My ability to write had a 50th anniversary in 2020 during the Corona Lockdown. The artwork I wanted to celebrate this with had to mature an extra year due to my parental obligation to homeschooling. As the duration of my pseudo-teaching increased, a book title by Marcel PROUST settled into my consciousness, as if in an endless loop. I originally used "In Search of Lost Time" as a sarcastic sigh, but it belatedly became the content and conceptual key to my anniversary project through a productive misunderstanding. It addresses in an abstract way the relationship between age and childhood, student and teacher, right and wrong, hyphen and separator, blue and red.
During the Cold War and the student revolt, in the small suburb of my childhood everything was in the old order - apart from the fact that my father, a teacher, had left our mother, whom he had met during his studies, in favor of a much younger woman. On the occasion of my enrollment in school, he dad disappeared for a"vacation", from which he never returned. So I learned without him the Lateinische Ausgangsschrift, the obligatory cursive script for beginners in Germany at that time. The order in which I practiced the letters is largely handed down in my first exercise book, which I inherited from my mother.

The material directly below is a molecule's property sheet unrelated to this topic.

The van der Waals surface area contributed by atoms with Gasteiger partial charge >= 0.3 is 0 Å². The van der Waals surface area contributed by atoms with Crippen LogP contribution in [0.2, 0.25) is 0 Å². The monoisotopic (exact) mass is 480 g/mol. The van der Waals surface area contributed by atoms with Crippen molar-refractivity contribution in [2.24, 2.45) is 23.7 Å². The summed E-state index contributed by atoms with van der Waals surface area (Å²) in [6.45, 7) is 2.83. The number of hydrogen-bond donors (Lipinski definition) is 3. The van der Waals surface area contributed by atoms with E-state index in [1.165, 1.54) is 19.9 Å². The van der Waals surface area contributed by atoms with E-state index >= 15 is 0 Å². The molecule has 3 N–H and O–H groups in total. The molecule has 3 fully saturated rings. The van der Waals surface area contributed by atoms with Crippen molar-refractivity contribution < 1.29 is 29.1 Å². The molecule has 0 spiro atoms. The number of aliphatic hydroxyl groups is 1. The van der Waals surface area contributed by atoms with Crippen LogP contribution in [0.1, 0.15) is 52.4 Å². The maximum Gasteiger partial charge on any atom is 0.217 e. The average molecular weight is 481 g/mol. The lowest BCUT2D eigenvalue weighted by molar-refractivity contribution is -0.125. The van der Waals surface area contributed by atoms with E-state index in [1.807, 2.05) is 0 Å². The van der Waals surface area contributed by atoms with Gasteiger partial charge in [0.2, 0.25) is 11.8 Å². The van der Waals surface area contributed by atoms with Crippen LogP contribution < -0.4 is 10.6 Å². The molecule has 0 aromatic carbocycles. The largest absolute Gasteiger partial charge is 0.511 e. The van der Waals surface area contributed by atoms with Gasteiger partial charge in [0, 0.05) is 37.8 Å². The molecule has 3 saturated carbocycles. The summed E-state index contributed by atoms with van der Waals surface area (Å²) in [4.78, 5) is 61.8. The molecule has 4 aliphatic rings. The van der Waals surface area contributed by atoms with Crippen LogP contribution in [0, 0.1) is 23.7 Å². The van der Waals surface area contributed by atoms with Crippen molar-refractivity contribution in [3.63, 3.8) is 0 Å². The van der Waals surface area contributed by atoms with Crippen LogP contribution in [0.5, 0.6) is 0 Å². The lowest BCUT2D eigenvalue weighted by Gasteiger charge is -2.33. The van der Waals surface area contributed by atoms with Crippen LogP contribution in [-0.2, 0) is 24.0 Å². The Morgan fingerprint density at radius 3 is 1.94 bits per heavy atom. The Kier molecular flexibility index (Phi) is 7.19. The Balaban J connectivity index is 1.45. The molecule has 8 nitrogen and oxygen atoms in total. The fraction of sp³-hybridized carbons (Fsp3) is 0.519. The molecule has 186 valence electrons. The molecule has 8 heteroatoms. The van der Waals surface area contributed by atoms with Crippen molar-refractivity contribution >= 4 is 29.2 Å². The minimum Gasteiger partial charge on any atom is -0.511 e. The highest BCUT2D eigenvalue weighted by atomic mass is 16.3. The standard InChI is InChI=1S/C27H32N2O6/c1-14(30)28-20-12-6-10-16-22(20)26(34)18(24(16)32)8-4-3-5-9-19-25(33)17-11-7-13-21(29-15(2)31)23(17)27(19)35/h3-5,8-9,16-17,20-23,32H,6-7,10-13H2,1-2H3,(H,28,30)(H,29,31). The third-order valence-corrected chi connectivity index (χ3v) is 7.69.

As was proper in 1970, the lowercase "i" was the first letter, which is why my Westphalian father called his school beginners "i-Männchen," whereas my mother's Lower Rhine "i-Dötzchen" could not prevail. By the way, "Dotz" means dot - an additional inspiration now for the use of dots as a n essential drawing element. Artistically essential is for me that dot lines have both a separating and connecting function. Perforations mark predetermined breaking points, but also offer the freedom to leave everything as it was, to continue to be perceived as a whole, almost whole.
In these drawings, I manually mark with colored dots the geometric auxiliary lines that I previously drew with a compass - a reversal of the way my daughter practiced handwriting, namely by tracing printed dotted lines with fountain pen and ink. The latter, however, is blue, as it was 50 years ago, and teachers still correct in red. Red stands for analysis, separation, and separating the wheat from the chaff. Blue, on the other hand, refers to the unifying and universal, perhaps to the dream and the freedom of thought.
Thought bubbles and banners have occupied me subliminally for several years. The connection between text and image was more obviously thematized "of all things" in the artistic visualization of the subtext of digital entities. Funnily enough, the French word "phylactère" now refers to ribbons of text in medieval paintings as well as thought bubbles in contemporary comics. Inspired by this time split, I try to relate the two forms conceptually in a reasonably logical way. The title 'Phylecture' is a neologism of "phylactère" and "Lektüre" (the German term for reading)..
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